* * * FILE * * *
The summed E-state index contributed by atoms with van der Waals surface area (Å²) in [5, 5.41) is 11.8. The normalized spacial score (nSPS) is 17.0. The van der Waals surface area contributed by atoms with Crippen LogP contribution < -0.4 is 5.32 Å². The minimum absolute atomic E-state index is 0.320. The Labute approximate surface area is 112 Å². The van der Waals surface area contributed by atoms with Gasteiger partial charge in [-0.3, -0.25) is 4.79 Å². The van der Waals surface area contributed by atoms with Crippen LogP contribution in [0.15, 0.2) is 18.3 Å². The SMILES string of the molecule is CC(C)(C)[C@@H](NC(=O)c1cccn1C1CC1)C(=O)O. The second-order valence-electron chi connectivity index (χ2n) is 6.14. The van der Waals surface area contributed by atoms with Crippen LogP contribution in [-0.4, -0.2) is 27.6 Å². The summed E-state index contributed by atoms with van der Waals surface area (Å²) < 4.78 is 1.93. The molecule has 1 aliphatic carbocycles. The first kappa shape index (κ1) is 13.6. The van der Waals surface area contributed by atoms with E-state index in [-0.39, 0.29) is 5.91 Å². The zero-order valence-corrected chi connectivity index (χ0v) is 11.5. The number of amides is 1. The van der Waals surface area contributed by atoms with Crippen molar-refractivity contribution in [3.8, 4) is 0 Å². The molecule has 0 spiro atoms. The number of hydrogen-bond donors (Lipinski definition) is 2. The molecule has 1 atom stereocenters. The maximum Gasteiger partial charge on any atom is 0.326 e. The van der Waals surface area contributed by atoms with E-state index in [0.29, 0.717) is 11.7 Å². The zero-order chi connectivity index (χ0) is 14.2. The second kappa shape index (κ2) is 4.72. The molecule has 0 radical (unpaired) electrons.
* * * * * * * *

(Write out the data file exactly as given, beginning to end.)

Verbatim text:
The summed E-state index contributed by atoms with van der Waals surface area (Å²) in [5, 5.41) is 11.8. The normalized spacial score (nSPS) is 17.0. The van der Waals surface area contributed by atoms with Crippen LogP contribution < -0.4 is 5.32 Å². The minimum absolute atomic E-state index is 0.320. The Labute approximate surface area is 112 Å². The van der Waals surface area contributed by atoms with Gasteiger partial charge in [-0.3, -0.25) is 4.79 Å². The van der Waals surface area contributed by atoms with Crippen LogP contribution in [0.15, 0.2) is 18.3 Å². The SMILES string of the molecule is CC(C)(C)[C@@H](NC(=O)c1cccn1C1CC1)C(=O)O. The second-order valence-electron chi connectivity index (χ2n) is 6.14. The van der Waals surface area contributed by atoms with Crippen LogP contribution in [-0.4, -0.2) is 27.6 Å². The summed E-state index contributed by atoms with van der Waals surface area (Å²) < 4.78 is 1.93. The molecule has 1 aliphatic carbocycles. The first kappa shape index (κ1) is 13.6. The van der Waals surface area contributed by atoms with E-state index in [-0.39, 0.29) is 5.91 Å². The zero-order valence-corrected chi connectivity index (χ0v) is 11.5. The number of amides is 1. The van der Waals surface area contributed by atoms with Crippen molar-refractivity contribution in [3.8, 4) is 0 Å². The molecule has 0 spiro atoms. The number of hydrogen-bond donors (Lipinski definition) is 2. The molecule has 1 atom stereocenters. The maximum Gasteiger partial charge on any atom is 0.326 e. The van der Waals surface area contributed by atoms with E-state index in [0.29, 0.717) is 11.7 Å². The zero-order chi connectivity index (χ0) is 14.2. The second kappa shape index (κ2) is 4.72. The molecule has 0 radical (unpaired) electrons.